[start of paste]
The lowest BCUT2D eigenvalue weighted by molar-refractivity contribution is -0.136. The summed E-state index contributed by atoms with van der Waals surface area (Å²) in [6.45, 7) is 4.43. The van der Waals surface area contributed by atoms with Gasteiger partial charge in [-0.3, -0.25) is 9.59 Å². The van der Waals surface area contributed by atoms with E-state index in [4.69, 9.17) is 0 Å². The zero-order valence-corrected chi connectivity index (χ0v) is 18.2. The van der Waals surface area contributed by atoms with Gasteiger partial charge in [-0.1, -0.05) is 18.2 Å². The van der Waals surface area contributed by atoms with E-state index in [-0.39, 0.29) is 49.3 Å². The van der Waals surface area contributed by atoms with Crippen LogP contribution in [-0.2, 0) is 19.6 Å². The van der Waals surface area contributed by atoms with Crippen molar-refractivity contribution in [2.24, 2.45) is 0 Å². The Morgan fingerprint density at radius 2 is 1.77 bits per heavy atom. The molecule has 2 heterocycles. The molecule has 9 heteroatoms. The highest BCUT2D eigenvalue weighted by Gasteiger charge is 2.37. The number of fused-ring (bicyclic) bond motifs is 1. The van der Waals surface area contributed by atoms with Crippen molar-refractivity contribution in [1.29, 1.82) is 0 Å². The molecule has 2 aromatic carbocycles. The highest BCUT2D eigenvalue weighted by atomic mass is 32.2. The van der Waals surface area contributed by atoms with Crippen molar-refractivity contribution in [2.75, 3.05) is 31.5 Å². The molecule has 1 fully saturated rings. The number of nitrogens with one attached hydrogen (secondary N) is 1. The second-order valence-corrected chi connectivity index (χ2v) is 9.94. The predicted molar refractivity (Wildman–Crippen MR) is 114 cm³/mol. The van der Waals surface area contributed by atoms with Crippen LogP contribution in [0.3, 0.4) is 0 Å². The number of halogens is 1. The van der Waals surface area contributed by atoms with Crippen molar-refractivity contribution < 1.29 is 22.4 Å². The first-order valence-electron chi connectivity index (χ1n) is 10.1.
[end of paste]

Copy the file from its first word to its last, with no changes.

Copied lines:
The lowest BCUT2D eigenvalue weighted by molar-refractivity contribution is -0.136. The summed E-state index contributed by atoms with van der Waals surface area (Å²) in [6.45, 7) is 4.43. The van der Waals surface area contributed by atoms with Gasteiger partial charge in [-0.3, -0.25) is 9.59 Å². The van der Waals surface area contributed by atoms with E-state index in [4.69, 9.17) is 0 Å². The zero-order valence-corrected chi connectivity index (χ0v) is 18.2. The van der Waals surface area contributed by atoms with Gasteiger partial charge in [-0.1, -0.05) is 18.2 Å². The van der Waals surface area contributed by atoms with E-state index in [-0.39, 0.29) is 49.3 Å². The van der Waals surface area contributed by atoms with Crippen LogP contribution in [-0.2, 0) is 19.6 Å². The van der Waals surface area contributed by atoms with Crippen molar-refractivity contribution in [2.24, 2.45) is 0 Å². The Morgan fingerprint density at radius 2 is 1.77 bits per heavy atom. The molecule has 2 heterocycles. The molecule has 9 heteroatoms. The highest BCUT2D eigenvalue weighted by Gasteiger charge is 2.37. The number of fused-ring (bicyclic) bond motifs is 1. The van der Waals surface area contributed by atoms with Crippen molar-refractivity contribution in [1.29, 1.82) is 0 Å². The molecule has 2 aromatic carbocycles. The highest BCUT2D eigenvalue weighted by atomic mass is 32.2. The van der Waals surface area contributed by atoms with Crippen molar-refractivity contribution in [2.75, 3.05) is 31.5 Å². The molecule has 1 fully saturated rings. The number of nitrogens with one attached hydrogen (secondary N) is 1. The second-order valence-corrected chi connectivity index (χ2v) is 9.94. The predicted molar refractivity (Wildman–Crippen MR) is 114 cm³/mol. The van der Waals surface area contributed by atoms with Crippen LogP contribution in [0.3, 0.4) is 0 Å². The number of halogens is 1. The van der Waals surface area contributed by atoms with Crippen molar-refractivity contribution < 1.29 is 22.4 Å². The first-order valence-electron chi connectivity index (χ1n) is 10.1.